Fonterra's Sri Lanka business has fully recovered after a 2013 food safety scare sparked public protests and forced the temporary closure of its operations there.
Leon Clement, managing director of Fonterra Brands Sri Lanka, said it was business as usual after the disruption of 2013, which saw Sri Lankan authorities ban the sale of Fonterra milk products after discovering what they said was the nitrate dicyandiamide (DCD) in two batches of milk powder.
Subsequent tests found that there was no DCD in the impounded product, or any other Fonterra product, but by then the damage was done.
The incident, which came as Sri Lanka looked to decrease its reliance on foreign dairy products and increase its domestic supply - forced the shutdown of Fonterra's plants for a week, with its 750 or so local staff being sent home for their safety.
Clement said the company had recovered but the issue had highlighted the need for Fonterra to become more engaged in the local industry in the countries where it operates.
Sri Lanka's dairy industry is in an emerging stage and Fonterra's focus is on trying to make dairy farming families more profitable and sustainable.
Despite its small size, Sri Lanka is an important market for Fonterra. It counts as one of the co-operative's four "leadership" markets - markets were it plays a leading role in the local dairy sector. The others are New Zealand, Chile and Malaysia.
Clement, who rose through Fonterra's ranks through its unit Tip Top, said the DCD incident, while serious at the time, was a "blip" in the company's successful history 35-year history in Sri Lanka.
"At the time, there was a lot of misinformation around about our products," Clement said. "Thankfully, based on the strength of our brand here, and I think the real passion that our people displayed, we are able to turn the business around and get it back on track."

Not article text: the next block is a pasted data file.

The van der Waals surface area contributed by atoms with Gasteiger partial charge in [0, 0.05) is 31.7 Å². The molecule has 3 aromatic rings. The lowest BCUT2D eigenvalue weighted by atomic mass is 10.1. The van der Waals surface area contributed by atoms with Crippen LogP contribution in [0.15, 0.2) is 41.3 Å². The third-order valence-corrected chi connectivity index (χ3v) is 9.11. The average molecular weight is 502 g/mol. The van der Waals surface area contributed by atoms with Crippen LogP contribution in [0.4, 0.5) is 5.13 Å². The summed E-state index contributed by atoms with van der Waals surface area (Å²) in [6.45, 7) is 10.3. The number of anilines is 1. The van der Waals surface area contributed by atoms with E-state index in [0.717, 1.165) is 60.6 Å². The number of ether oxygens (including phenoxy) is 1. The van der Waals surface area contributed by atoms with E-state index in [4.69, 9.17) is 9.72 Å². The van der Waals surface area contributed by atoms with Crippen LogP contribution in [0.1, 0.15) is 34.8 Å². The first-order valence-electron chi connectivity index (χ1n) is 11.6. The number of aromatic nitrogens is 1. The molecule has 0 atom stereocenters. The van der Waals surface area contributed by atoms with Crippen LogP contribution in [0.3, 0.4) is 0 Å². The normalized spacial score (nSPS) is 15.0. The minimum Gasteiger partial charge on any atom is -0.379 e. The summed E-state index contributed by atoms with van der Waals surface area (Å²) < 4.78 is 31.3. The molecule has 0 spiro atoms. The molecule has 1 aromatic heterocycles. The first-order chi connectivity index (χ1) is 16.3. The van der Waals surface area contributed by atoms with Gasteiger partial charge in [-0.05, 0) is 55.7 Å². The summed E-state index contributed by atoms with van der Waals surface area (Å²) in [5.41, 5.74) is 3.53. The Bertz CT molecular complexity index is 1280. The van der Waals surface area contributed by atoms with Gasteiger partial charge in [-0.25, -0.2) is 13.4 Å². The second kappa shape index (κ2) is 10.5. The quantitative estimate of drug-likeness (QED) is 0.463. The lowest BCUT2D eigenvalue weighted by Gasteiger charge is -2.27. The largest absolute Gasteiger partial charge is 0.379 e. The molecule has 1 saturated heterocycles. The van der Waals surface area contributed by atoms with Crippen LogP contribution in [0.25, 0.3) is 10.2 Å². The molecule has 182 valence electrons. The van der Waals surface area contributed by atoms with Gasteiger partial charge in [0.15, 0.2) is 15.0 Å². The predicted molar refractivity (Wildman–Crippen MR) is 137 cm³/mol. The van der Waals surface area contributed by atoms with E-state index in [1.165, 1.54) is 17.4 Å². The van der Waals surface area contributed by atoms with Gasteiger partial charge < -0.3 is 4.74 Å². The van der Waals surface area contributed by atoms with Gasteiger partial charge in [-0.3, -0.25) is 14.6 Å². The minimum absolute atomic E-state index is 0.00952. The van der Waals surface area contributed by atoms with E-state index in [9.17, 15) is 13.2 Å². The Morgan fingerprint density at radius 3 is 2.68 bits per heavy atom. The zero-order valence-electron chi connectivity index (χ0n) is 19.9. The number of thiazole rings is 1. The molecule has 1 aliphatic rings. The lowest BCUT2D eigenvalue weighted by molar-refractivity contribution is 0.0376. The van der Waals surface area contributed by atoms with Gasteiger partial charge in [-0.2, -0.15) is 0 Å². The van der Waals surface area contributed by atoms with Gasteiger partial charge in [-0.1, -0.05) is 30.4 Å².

"Within six months we were back - in terms of markets share - to where we were.
The economic impact took longer - about a year - to turn around.
"A key lesson for us was that it showed really did need to go about building better relationships across the industry and across our wider business, not just in Sri Lanka but around the world," he said.
Fonterra does not disclose country-specific results, but its latest annual report showed that its consumer and food service business in Asia returned normalised earnings before interest and tax of $202 million in the year to July 31, up from $51 million a year earlier. The report credits Sri Lanka as a highlight.
From here, Clement said Fonterra was starting to move forward and get some good growth in the business. The co-op has just launched Anchor UHT milk made with Sri Lankan milk.
One of the main dairy categories is full cream milk powder.
Unsurprisingly, Sri Lankans drink a lot of tea, and in the full cream milk powder category, Fonterra has the number one position, with Anchor, and has the number two slot through its local brand - Ratthi.
The category represents more than 50 per cent of the local dairy category in Sri Lanka, and Fonterra has about a 60 per cent share of that.
"So having a leadership position in the largest dairy category puts us in a good space," he said. "That's why we, to a certain extent, punch above weight, not just within Fonterra's world but also as an important part of the Sri Lankan landscape," he said.
Having that leadership position meant helping countries to develop their local industries as well as building important relationships.
Sri Lanka operation
• Sri Lanka is one of Fonterra's four "leadership" markets.
• Employs over 750 local people.
• Imports milk powder from NZ and turns it into products, such as Anchor Full Cream milk powder.
• One of Fonterra's offshore "milk pools" - sourcing milk locally for UHT milk, yoghurt and curd.
• Has two factories - packing and blending plant, and a cultured and drink plant.